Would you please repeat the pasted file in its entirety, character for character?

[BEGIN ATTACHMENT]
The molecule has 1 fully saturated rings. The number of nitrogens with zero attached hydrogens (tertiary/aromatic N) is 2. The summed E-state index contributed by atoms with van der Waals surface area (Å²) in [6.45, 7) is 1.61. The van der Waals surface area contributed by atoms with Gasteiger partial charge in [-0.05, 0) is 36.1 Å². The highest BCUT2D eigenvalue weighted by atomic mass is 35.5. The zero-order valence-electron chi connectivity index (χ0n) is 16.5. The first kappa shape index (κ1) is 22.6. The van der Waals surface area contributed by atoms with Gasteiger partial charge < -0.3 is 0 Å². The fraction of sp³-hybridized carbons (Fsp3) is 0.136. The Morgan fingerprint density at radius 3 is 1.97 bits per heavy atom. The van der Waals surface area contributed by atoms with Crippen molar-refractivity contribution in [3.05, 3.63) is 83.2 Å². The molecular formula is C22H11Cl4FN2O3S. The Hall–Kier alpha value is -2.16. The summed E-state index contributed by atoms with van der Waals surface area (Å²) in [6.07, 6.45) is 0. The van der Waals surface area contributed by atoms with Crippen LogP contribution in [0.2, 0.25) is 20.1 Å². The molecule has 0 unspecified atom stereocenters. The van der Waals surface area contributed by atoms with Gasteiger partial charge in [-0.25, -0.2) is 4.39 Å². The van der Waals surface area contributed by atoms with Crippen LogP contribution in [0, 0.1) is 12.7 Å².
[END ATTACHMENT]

The molecule has 1 fully saturated rings. The number of nitrogens with zero attached hydrogens (tertiary/aromatic N) is 2. The summed E-state index contributed by atoms with van der Waals surface area (Å²) in [6.45, 7) is 1.61. The van der Waals surface area contributed by atoms with Gasteiger partial charge in [-0.05, 0) is 36.1 Å². The highest BCUT2D eigenvalue weighted by atomic mass is 35.5. The zero-order valence-electron chi connectivity index (χ0n) is 16.5. The first kappa shape index (κ1) is 22.6. The van der Waals surface area contributed by atoms with Gasteiger partial charge < -0.3 is 0 Å². The fraction of sp³-hybridized carbons (Fsp3) is 0.136. The Morgan fingerprint density at radius 3 is 1.97 bits per heavy atom. The van der Waals surface area contributed by atoms with Crippen molar-refractivity contribution in [3.05, 3.63) is 83.2 Å². The molecular formula is C22H11Cl4FN2O3S. The Hall–Kier alpha value is -2.16. The summed E-state index contributed by atoms with van der Waals surface area (Å²) in [6.07, 6.45) is 0. The van der Waals surface area contributed by atoms with Crippen LogP contribution in [0.2, 0.25) is 20.1 Å². The molecule has 0 unspecified atom stereocenters. The van der Waals surface area contributed by atoms with Gasteiger partial charge in [-0.25, -0.2) is 4.39 Å². The van der Waals surface area contributed by atoms with Crippen LogP contribution in [0, 0.1) is 12.7 Å².